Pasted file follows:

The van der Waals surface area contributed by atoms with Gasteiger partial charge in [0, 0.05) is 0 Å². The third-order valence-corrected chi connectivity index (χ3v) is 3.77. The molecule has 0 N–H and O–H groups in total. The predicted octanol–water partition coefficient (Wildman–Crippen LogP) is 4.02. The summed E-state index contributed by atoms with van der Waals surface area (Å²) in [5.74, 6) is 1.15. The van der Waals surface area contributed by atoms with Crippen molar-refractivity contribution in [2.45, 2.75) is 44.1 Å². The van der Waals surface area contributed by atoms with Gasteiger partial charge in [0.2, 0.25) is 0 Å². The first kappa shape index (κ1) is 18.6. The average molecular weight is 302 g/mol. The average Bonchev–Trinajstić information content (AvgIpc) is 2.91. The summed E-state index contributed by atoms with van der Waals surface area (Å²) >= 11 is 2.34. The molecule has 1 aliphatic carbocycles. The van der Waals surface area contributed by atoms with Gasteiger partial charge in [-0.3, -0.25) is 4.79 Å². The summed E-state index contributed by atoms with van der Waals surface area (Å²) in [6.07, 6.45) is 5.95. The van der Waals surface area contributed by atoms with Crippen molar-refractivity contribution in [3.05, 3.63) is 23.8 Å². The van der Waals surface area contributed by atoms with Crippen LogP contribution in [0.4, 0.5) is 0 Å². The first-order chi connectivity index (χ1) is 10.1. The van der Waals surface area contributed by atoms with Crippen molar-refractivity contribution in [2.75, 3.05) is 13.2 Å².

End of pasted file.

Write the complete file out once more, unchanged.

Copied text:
The van der Waals surface area contributed by atoms with Gasteiger partial charge in [0, 0.05) is 0 Å². The third-order valence-corrected chi connectivity index (χ3v) is 3.77. The molecule has 0 N–H and O–H groups in total. The predicted octanol–water partition coefficient (Wildman–Crippen LogP) is 4.02. The summed E-state index contributed by atoms with van der Waals surface area (Å²) in [5.74, 6) is 1.15. The van der Waals surface area contributed by atoms with Crippen molar-refractivity contribution in [2.45, 2.75) is 44.1 Å². The van der Waals surface area contributed by atoms with Gasteiger partial charge in [0.2, 0.25) is 0 Å². The first kappa shape index (κ1) is 18.6. The average molecular weight is 302 g/mol. The average Bonchev–Trinajstić information content (AvgIpc) is 2.91. The summed E-state index contributed by atoms with van der Waals surface area (Å²) >= 11 is 2.34. The molecule has 1 aliphatic carbocycles. The van der Waals surface area contributed by atoms with Gasteiger partial charge in [-0.3, -0.25) is 4.79 Å². The summed E-state index contributed by atoms with van der Waals surface area (Å²) in [6.07, 6.45) is 5.95. The van der Waals surface area contributed by atoms with Crippen molar-refractivity contribution in [3.05, 3.63) is 23.8 Å². The van der Waals surface area contributed by atoms with Crippen LogP contribution in [0.4, 0.5) is 0 Å². The first-order chi connectivity index (χ1) is 10.1. The van der Waals surface area contributed by atoms with Crippen molar-refractivity contribution in [2.75, 3.05) is 13.2 Å².